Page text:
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Chronic Venous Disease: Spotting the Signs and Symptoms

With chronic venous disease, easy-to-spot symptoms may indicate a serious health condition

With chronic venous disease, easy-to-spot symptoms may indicate a serious health condition

For many of us, warm summer days mean BBQs on the patio, beach picnics, languorous afternoons by the pool or invigorating mountain hikes. For others, it can mean abstaining from summer activities due to increased intensity of chronic venous disease symptoms. Swollen ankles? Varicose veins? Heaviness and fatigue in the legs? If any of these symptoms sound familiar, these are some of the milder indications of chronic venous disease which, unfortunately, worsen as the weather warms. Add to that, most who are afflicted don’t realize that even the mildest of symptoms are an actual medical condition that can and should be treated.

What is chronic venous disease?

Chronic venous disease is an inflammatory condition caused by poor blood circulation in the legs—usually concentrated in the lower legs.

Dr. David Liu, an Interventional Radiologist and Clinical Professor at the University of British Columbia, and Founder of EVA Vein Care, a dedicated outpatient venous disease clinic, says it’s vitally important that people realize that this is a real disease with serious health risks that can worsen over time.

“Recognition and proper diagnosis will not only improve symptoms, but also prevent more serious conditions,” Dr. Lui says.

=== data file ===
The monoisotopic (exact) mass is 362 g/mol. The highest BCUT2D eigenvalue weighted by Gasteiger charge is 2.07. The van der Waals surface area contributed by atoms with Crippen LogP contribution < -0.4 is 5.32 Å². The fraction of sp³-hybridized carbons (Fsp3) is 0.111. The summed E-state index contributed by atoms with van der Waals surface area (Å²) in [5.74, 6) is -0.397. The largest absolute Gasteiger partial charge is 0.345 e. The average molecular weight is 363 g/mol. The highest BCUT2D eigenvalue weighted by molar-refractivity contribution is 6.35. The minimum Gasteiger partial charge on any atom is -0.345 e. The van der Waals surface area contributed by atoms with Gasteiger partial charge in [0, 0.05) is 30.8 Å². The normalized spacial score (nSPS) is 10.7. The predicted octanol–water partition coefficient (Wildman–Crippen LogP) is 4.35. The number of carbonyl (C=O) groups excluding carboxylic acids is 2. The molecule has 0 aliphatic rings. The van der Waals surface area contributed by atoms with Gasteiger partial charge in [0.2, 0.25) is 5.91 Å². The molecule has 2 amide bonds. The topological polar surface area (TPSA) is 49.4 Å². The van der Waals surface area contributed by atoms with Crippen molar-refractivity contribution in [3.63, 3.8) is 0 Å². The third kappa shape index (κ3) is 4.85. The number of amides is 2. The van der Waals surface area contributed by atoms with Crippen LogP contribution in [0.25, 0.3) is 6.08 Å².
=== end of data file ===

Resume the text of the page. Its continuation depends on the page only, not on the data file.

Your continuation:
What causes the condition?

Often thought to be a cosmetic problem or a part of ageing, chronic venous disease can affect people as early as in their thirties. Women are more likely to develop the condition. Those with a family history are also at risk. Pregnancy can bring it on and previous damage to the legs from injury, surgery or previous blood clots are causes. Lifestyle choices—like little exercise and standing or sitting for extended periods—can also lead to chronic venous disease.

Identifying signs and symptoms

A person can have signs and symptoms like pain, nighttime cramps and heaviness or fatigue, but with no visible signs of chronic venous disease. This is the first of seven stages for clinical identification, as explained in The Vein Book by John Bergan and Nisha Bunke-Paquette. Visible spider and varicose veins on the legs are, respectively, stage two and three. Then edema or swelling on the ankle at stage four, while the fifth stage exhibits skin changes such as darkening, redness and itchiness, hardening of the soft tissue or a patch of whitening. The sixth identifier is a healed or healing venous ulcer. The last and seventh stage, the most serious, is an open venous ulcer.

Treatment options

“Treatment should begin at the first signs and symptoms of chronic venous disease,” advises Dr. Lui. “It consists of a spectrum of therapies ranging from the use of medications to compression stockings to surgery. Proper diagnosis and staging of chronic venous disease is essential.”

Venixxa, an over-the-counter natural health product, has only recently become available in Canada after 30 years in use in more than 100 countries around the world. He describes it as “a great option for patients who want to improve vein health”.

“Venixxa contains citrus-based flavonoids in micronized form (MPFF),” Dr. Lui explains. “MPFF has been tested in several clinical trials and proven to relieve signs and symptoms of mild to moderate chronic venous disease. Keep in mind that there’s just no quick fix, but after four weeks of taking Venixxa, patients reported a 50 percent reduction in sensation of heaviness and swelling. Optimal results can be seen after eight weeks, with a respective 65 percent and 72 percent reduction of the sensations of heaviness and swelling.”

As Dr. Lui noted, it is imperative to treat symptoms as soon as they’re recognized as this is a progressive disease that may require more invasive treatments if left untreated.